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Posts Tagged ‘sheltering in place’

New Residential Fire Safety Training Module

Tuesday, March 1st, 2016

Chief residentialEvery 19 seconds, a fire department responds to a fire somewhere in the United States, which makes fire an ever-present danger at home, at work, and even while you are traveling. The Allied Universal Training System by Universal Fire/Life Safety Services has long provided commercial building occupants, owners and managers with affordable, entertaining training for disaster preparedness. So it was natural that we would want to expand that training from commercial to residential facilities. To that end, we are pleased to announce release of our very first residential training module, which focuses on fire safety. The training is perfect for people of all ages, in any residential building, apartment, condo, or student housing. And it is available in English and Spanish.

It’s not if, but when an emergency will happen. Knowing what to do in the first few minutes of an emergency can make the difference between life or death. Where fires are concerned, even small fires are extremely dangerous, wherever they begin. So, for fires that begin in commercial or residential buildings, the key to saving your own life and the lives of others will be your ability to remain calm and respond appropriately. The new module trains subscribers to recognize the important role they play in any fire event, such as what to do when. they smell smoke, how to safely evacuate (if possible), or what to do if they are unable to evacuate and need to shelter in place.  It also demonstrates ways to prevent a fire from starting in the first place as well as what to do if a fire alarm sounds.Fred 2 Residential (1)

The new online training module is:

Fast — It’s easy to complete in about 10 minutes.

Convenient — Training is available 24/7, with unlimited usage and accessibility by iPhone, tablet, laptop or desktop computer.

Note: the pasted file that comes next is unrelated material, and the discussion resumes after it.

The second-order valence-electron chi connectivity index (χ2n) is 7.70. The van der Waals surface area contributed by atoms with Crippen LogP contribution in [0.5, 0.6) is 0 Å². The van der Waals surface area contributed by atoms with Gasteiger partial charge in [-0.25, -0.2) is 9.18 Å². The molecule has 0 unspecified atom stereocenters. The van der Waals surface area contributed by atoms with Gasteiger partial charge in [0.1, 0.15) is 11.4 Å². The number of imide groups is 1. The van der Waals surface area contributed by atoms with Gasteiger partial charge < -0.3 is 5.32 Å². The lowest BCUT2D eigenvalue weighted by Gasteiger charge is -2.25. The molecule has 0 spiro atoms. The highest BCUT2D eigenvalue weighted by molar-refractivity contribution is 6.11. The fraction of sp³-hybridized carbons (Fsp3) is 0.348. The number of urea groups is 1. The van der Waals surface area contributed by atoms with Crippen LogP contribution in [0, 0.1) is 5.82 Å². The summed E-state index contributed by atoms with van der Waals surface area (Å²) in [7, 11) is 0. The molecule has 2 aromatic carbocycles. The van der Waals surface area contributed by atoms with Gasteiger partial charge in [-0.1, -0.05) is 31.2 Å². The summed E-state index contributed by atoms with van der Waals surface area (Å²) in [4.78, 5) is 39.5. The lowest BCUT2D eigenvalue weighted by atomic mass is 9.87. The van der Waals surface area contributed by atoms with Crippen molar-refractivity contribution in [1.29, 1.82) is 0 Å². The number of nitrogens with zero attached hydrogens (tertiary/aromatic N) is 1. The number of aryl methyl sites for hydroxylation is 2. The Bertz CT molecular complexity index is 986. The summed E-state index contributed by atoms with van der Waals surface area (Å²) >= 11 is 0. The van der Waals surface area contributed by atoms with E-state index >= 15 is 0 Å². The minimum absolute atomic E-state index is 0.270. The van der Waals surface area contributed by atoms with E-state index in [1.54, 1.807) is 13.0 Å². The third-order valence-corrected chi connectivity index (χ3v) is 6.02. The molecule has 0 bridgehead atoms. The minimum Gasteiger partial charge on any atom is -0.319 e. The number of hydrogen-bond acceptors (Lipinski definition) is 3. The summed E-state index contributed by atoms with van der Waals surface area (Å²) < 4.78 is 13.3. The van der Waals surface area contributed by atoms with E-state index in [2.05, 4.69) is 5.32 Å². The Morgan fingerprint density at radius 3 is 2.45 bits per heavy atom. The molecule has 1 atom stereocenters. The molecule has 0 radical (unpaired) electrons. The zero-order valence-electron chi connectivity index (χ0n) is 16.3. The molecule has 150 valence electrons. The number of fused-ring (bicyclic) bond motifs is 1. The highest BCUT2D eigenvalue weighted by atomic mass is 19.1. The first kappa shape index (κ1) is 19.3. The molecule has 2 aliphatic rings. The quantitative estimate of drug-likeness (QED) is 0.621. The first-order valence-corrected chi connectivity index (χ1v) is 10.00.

Rewarding — Instant personalized certificate of completion is emailed to participants for each topic. Also, management is able to access and print a report to show the status of each occupant’s training.

Informative — It’s loaded with emergency preparedness information, resources and links.

Kitchen ResidentialHere are just a few of the lifesaving tips you will learn when you take the training:

  • When to report fire to emergency services.
  • Which information to tell 911 operators.
  • Why you should avoid using elevators during a fire.
  • When to familiarize yourself with evacuation procedures.
  • The only reason to fight a fire yourself.
  • The method for safely using a fire extinguisher.
  • What to do if someone catches fire.
  • Ways to minimize the risk of smoke inhalation.
  • When to evacuate the building or shelter in place.
  • How to know it is safe to reenter the building.
  • Much more!

After watching a 10-minute animated video, subscribers are able to print building-specific information and take a short quiz, which covers key points covered in the online training. Once each question has been answered correctly, certification is immediately issued and emailed to the participant. And more importantly, students who have completed the training will be prepared when the unexpected becomes a reality.Elevator Residential

Remember that safety is a daily priority, not just where residential fire life safety is concerned. So be sure to think about ways to #BeSafe all of the time. A convenient and affordable way to make sure you are prepared for disasters and emergencies of virtually every kind is to subscribe to the Allied Universal Training System by Universal Fire/Life Safety Services, which has been designed to help improve and save lives. For more information about the best system out there, or to subscribe, click here.

2011 Marks Banner Year for U.S. Disasters

Monday, October 3rd, 2011

2011 Has Been a Banner Year for Natural Disasters in the U.S.

Allied Universal Shares 5 Tips for Dealing with Weather-Related Disasters

President Barack Obama recently named New Jersey a federal disaster area as a result of floods that came before Hurricane Irene. In so doing, he cemented 2011 as the United States’ most disaster-prone year ever.